STAFF and councillors of the Southern Downs Regional Council (SDRC) could be banned from using social networking sites such as Facebook during work hours in a proposed crackdown on personal use of ratepayer-funded computer systems.
The ban is part of a draft information technology (IT) security policy presented to councillors yesterday, coincidentally in the same week as local controversy has emerged over teachers and personal images online.
As well as the ever-popular Facebook, other networking and online chat services which could end up being off-limits on ratepayer time include MySpace, Twitter, Skype and MSN Messenger.
The draft policy prepared by officers – which councillors will mull over for a month – makes it clear use of such services while councillors and staff are on duty should not be permitted “unless approved by the Manager Information Technology”.
Limited personal use of the internet while on the job would be sanctioned as long as it does not interfere with “work performance”, but those on the public payroll would be warned that “unreasonable or excessive personal usage would constitute a breach of this policy”.
It is also strongly recommended that employees and councillors do not use the council email system for “personal or sensitive messages” and must not use the internet or email to harass or abuse anyone or to download or distribute pornography.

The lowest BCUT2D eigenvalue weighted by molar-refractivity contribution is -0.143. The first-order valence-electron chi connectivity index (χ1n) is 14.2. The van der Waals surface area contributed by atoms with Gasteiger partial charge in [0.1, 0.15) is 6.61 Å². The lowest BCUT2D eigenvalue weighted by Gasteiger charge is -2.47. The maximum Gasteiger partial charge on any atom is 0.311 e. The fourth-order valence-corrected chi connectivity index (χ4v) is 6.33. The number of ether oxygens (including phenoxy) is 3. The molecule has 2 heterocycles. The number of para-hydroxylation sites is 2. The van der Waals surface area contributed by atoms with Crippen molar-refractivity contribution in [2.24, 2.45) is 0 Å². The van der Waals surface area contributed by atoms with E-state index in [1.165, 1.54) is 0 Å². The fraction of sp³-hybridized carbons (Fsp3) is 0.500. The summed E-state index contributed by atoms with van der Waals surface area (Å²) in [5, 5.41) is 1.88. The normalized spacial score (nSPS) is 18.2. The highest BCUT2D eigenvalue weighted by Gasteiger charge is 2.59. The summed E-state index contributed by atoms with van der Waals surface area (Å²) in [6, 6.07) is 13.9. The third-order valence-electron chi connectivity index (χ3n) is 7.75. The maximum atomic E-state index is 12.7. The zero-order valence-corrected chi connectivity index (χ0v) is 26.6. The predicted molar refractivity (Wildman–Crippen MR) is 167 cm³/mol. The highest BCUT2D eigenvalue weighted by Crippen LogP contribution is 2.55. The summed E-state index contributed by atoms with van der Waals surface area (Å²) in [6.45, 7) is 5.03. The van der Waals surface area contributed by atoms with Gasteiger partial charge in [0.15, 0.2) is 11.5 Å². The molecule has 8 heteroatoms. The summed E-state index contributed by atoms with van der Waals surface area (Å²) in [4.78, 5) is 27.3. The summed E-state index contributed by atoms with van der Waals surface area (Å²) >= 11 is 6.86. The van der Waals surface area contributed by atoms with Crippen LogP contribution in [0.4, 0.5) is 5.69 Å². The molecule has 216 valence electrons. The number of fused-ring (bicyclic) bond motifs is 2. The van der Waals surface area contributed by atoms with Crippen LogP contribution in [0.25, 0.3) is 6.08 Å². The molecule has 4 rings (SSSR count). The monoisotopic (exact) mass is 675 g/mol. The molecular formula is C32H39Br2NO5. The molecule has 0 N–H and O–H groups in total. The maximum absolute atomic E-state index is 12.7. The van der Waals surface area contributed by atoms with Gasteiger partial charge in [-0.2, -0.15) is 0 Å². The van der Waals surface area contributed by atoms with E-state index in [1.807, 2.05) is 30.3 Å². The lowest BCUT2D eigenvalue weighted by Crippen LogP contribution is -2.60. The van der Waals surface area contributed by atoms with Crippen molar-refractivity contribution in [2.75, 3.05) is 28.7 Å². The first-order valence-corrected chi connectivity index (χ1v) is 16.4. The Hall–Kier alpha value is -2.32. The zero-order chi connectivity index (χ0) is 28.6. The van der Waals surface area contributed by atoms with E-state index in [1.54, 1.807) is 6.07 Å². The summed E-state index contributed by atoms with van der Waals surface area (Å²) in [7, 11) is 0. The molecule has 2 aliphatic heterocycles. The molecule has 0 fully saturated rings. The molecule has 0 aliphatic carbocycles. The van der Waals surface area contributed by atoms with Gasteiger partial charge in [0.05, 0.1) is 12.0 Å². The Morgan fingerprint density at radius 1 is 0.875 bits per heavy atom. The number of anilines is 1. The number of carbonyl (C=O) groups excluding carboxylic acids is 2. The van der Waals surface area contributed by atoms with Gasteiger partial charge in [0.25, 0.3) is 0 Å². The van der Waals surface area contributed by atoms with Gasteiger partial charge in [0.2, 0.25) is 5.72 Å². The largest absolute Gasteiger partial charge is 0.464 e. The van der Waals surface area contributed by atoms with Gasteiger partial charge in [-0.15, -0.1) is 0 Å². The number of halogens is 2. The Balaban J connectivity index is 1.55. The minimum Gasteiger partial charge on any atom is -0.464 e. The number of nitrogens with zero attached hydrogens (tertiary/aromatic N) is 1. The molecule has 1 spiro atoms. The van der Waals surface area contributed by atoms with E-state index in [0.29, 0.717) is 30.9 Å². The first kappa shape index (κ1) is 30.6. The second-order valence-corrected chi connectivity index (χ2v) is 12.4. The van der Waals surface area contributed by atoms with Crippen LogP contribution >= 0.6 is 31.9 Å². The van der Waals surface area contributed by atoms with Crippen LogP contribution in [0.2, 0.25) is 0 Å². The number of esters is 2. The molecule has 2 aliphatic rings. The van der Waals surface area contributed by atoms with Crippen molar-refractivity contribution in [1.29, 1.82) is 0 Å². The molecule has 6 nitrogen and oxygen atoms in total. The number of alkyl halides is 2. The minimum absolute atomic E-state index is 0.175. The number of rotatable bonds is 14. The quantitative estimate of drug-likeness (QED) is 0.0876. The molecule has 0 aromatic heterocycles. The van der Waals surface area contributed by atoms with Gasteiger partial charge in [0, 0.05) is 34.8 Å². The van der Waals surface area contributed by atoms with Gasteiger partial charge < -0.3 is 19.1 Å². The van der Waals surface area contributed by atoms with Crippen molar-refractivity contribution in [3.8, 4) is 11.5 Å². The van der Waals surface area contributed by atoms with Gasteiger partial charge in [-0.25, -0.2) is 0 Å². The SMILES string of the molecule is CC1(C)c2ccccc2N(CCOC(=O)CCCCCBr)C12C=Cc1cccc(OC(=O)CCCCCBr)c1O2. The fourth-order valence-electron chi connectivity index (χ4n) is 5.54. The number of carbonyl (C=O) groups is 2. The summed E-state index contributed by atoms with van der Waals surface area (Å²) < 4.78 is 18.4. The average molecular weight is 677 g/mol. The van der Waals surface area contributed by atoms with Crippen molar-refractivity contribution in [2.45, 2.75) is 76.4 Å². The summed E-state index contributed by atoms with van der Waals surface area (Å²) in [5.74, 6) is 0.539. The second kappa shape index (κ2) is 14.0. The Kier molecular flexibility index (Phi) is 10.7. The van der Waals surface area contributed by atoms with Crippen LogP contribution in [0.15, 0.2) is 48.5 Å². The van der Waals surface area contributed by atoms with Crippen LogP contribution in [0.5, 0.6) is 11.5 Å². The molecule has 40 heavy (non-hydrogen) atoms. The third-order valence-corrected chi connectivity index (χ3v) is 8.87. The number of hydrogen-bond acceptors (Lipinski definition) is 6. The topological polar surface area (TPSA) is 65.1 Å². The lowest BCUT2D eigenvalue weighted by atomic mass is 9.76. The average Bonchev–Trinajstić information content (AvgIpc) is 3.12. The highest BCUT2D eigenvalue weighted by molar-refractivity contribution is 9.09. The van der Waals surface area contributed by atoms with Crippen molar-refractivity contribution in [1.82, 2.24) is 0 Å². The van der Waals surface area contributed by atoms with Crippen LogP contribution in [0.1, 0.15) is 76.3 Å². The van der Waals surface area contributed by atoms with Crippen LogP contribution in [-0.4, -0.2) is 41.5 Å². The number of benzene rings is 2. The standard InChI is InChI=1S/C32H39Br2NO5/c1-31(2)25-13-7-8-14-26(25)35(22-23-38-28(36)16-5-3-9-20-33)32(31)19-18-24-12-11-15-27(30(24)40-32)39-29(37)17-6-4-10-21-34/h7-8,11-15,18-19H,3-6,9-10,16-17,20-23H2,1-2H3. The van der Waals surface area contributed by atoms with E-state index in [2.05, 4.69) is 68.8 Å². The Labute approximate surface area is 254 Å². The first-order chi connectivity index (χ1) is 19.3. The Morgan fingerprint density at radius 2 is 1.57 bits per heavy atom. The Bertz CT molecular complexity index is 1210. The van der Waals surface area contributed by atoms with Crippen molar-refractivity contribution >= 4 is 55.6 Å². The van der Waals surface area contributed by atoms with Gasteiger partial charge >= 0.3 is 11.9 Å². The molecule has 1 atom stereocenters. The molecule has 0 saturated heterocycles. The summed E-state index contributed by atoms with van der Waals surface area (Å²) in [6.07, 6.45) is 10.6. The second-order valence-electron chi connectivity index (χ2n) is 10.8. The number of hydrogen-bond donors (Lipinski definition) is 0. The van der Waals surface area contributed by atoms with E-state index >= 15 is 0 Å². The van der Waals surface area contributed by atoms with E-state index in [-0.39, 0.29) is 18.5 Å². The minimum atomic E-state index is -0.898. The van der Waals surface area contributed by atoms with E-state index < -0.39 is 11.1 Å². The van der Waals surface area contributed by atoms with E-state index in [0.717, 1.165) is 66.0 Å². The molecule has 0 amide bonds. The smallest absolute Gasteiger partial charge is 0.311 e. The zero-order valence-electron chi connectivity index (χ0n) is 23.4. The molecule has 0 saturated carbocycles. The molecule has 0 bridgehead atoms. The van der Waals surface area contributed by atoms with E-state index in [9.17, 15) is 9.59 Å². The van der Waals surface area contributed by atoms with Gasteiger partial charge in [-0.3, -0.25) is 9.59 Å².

The draft policy also urges staff to avoid “unauthorised release to the public” of confidential council information, splitting it into “high risk” and “confidential” categories, with the former being material which could cause “severe damage to council if disclosed or modified”.
The presentation of the policy follows the release last week of new research showing nearly 75 per cent of Aussie workers admit they spend more time watching YouTube videos at work than using the internet for legitimate research purposes.
The survey by Dynamic Business Magazine also shows more than a third of workers spend at least an hour on Facebook every day while on the boss’s time.
But on the flipside, a recent Melbourne University study of 300 workers showed productivity actually rose nine per cent among those free to surf the internet at work.
A council spokeswoman yesterday confirmed no disciplinary action had been taken to date in relation to employee use of the internet or email on work time.
Mayor Ron Bellingham said it was appropriate that councillors take time to fully digest the proposed IT policy, but admitted to “some scepticism about the integrity” of online networking sites, while not ruling out the SDRC creating its own Facebook presence.
Other Queensland councils, such as Logan City, already have their own Facebook site which is regularly updated with council news.
But Cr Bellingham backed the view of managers that online activities were not appropriate during work hours.